To this day, only three islands along Enewetak Atoll’s slender rim are considered safe enough for human habitation. “[The other islands were] too hot, too radioactive to worry about,” says Giff Johnson, publisher of the Marshall Islands Journal, the country’s only newspaper.

“There was no point [cleaning them up].”

After the fall-out from the atomic testing, life for the people of Enewetak went from a traditional existence of fishing and subsistence living to one where the waters that once supported their livelihoods were now polluted.

On the main island, where most of the atoll’s few hundred people now live, concerns about the radioactive contamination of the food chain has seen a shift away from a traditional diet of fish and coconut.

The US Department of Energy has even banned exports of fish and copra from Enewetak because of the ongoing contamination.

The vast bulk of foodstuffs are now brought into the island by barge, and that means islanders are reliant on imported canned and processed goods like Spam that have triggered health problems such as diabetes. The shelves of Enewetak’s only store are largely filled with American brand chocolate bars, lollies and potato chips.

Locals sometimes visit Runit to scavenge from scrap copper left behind by the Americans, selling it for a few dollars to a Chinese merchant.

For 30 years, Jack Niedenthal has helped the people of neighbouring Bikini Atoll fight for compensation for the 23 atomic tests conducted there.  “To me, it’s like this big monument to America’s giant f–k up,” says Niedenthal. “This could cause some really big problems for the rest of mankind if all that goes underwater, because it’s plutonium and cement.”

Some of the debris buried beneath the dome includes plutonium-239, a fissile isotope used in nuclear warheads which is one of the most toxic substances on earth.

It has a radioactive half-life of 24,100 years.

Cracks are visible in the dome’s surface and brackish liquid pools around its rim.“Already the sea sometimes washes over [the dome] in a large storm,” says Columbia University’s Michael Gerrard. “The United States Government has acknowledged that a major typhoon could break it apart and cause all of the radiation in it to disperse.”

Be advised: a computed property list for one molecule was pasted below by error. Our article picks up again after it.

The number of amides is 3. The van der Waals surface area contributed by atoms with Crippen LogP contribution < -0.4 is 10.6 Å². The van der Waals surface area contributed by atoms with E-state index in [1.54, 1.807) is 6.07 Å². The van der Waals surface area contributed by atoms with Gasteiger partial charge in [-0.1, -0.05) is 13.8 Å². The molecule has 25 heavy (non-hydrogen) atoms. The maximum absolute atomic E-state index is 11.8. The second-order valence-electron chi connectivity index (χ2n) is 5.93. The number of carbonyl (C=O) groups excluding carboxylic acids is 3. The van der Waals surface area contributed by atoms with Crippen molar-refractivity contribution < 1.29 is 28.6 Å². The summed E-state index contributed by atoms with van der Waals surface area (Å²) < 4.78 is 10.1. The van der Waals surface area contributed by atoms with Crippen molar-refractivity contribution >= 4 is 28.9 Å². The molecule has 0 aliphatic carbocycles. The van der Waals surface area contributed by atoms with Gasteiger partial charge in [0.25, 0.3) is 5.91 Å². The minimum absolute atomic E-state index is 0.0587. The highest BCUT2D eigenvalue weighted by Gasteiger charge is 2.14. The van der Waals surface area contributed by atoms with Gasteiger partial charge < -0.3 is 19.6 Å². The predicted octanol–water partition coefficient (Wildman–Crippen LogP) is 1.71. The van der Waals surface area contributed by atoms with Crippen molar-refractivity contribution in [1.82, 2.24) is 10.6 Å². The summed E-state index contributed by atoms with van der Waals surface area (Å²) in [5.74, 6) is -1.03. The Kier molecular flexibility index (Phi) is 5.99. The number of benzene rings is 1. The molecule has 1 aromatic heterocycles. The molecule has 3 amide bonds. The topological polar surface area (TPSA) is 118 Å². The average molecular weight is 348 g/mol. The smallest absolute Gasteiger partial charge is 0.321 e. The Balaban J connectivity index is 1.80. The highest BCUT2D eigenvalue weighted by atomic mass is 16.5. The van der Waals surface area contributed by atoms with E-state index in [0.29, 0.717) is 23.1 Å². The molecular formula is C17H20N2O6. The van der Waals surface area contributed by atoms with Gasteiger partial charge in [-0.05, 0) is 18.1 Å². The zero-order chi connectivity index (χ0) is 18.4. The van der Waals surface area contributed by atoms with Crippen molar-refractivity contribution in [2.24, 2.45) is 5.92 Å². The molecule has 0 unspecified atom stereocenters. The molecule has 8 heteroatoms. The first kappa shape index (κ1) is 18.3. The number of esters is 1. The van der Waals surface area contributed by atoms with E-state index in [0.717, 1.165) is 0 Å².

While Professor Gerrard would like the US to reinforce the dome, a 2014 US Government report says a catastrophic failure of the structure would not necessarily lead to a change in the contamination levels in the waters surrounding it.

“I’m persuaded that the radiation outside the dome is as bad as the radiation inside the dome,” says Professor Gerrard.“And therefore, it is a tragic irony that the US Government may be right, that if this material were to be released that the already bad state of the environment around there wouldn’t get that much worse.”

But that is cold comfort to the people of Enewetak, who fear they may have to be relocated once again if the dome collapses or crumbles.

“If it does [crack] open most of the people here will be no more,” says Ms Aningi.

“This is like a graveyard for us, waiting for it to happen.”

  • Reporter: Mark Willacy
  • Drone footage and photography: Greg Nelson
  • Editor: Tim Leslie
  • Producer: Matthew Henry
  • Video producers: Johanna McDiarmid and Susan Kim

November 27, 2017 Posted by | climate change, OCEANIA, safety, wastes | Leave a comment

Concerns over safety of nuclear waste storage casks at Pilgrim Nuclear Power Station

Sea level rise factors into nuclear waste discussion Pilgrim advisory panel reviews issues related to dry cask storage. Cape Cod Times, PLYMOUTH , 17 Nov 17, — Entergy Corp.’s plan to store more than 4,000 highly radioactive spent fuel assemblies in massive casks about 25 feet above mean sea level at Pilgrim Nuclear Power Station raised considerable concern among members of the Nuclear Decommissioning Citizens Advisory Panel at a meeting Wednesday.

Concerns ranged from the potential for the metal-lined casks to corrode over time and leak, to the possibility that sea level rise could put them underwater in a storm.